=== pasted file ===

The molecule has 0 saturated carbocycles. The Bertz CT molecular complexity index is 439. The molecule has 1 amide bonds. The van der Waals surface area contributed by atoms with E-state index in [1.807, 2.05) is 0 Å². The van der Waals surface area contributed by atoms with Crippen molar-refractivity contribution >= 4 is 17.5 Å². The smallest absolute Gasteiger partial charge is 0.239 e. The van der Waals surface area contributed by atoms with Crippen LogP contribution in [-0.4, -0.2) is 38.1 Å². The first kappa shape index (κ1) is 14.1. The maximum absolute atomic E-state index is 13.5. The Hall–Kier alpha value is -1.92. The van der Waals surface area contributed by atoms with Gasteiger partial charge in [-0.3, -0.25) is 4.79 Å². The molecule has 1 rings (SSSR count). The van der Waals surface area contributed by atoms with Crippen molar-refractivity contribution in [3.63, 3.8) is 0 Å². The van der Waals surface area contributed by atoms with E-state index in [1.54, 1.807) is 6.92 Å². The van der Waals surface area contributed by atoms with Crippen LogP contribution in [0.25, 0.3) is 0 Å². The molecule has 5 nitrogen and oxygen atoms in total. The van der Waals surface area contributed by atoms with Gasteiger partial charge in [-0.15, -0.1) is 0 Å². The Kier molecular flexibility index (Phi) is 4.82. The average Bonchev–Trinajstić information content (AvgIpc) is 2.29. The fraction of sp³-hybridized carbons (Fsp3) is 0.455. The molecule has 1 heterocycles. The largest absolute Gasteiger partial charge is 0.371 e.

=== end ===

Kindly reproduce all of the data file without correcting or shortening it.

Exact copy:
The molecule has 0 saturated carbocycles. The Bertz CT molecular complexity index is 439. The molecule has 1 amide bonds. The van der Waals surface area contributed by atoms with E-state index in [1.807, 2.05) is 0 Å². The van der Waals surface area contributed by atoms with Crippen molar-refractivity contribution >= 4 is 17.5 Å². The smallest absolute Gasteiger partial charge is 0.239 e. The van der Waals surface area contributed by atoms with Crippen LogP contribution in [-0.4, -0.2) is 38.1 Å². The first kappa shape index (κ1) is 14.1. The maximum absolute atomic E-state index is 13.5. The Hall–Kier alpha value is -1.92. The van der Waals surface area contributed by atoms with Gasteiger partial charge in [-0.3, -0.25) is 4.79 Å². The molecule has 1 rings (SSSR count). The van der Waals surface area contributed by atoms with Crippen molar-refractivity contribution in [3.63, 3.8) is 0 Å². The van der Waals surface area contributed by atoms with E-state index in [1.54, 1.807) is 6.92 Å². The van der Waals surface area contributed by atoms with Crippen LogP contribution in [0.25, 0.3) is 0 Å². The molecule has 5 nitrogen and oxygen atoms in total. The van der Waals surface area contributed by atoms with Gasteiger partial charge in [-0.15, -0.1) is 0 Å². The Kier molecular flexibility index (Phi) is 4.82. The average Bonchev–Trinajstić information content (AvgIpc) is 2.29. The fraction of sp³-hybridized carbons (Fsp3) is 0.455. The molecule has 1 heterocycles. The largest absolute Gasteiger partial charge is 0.371 e.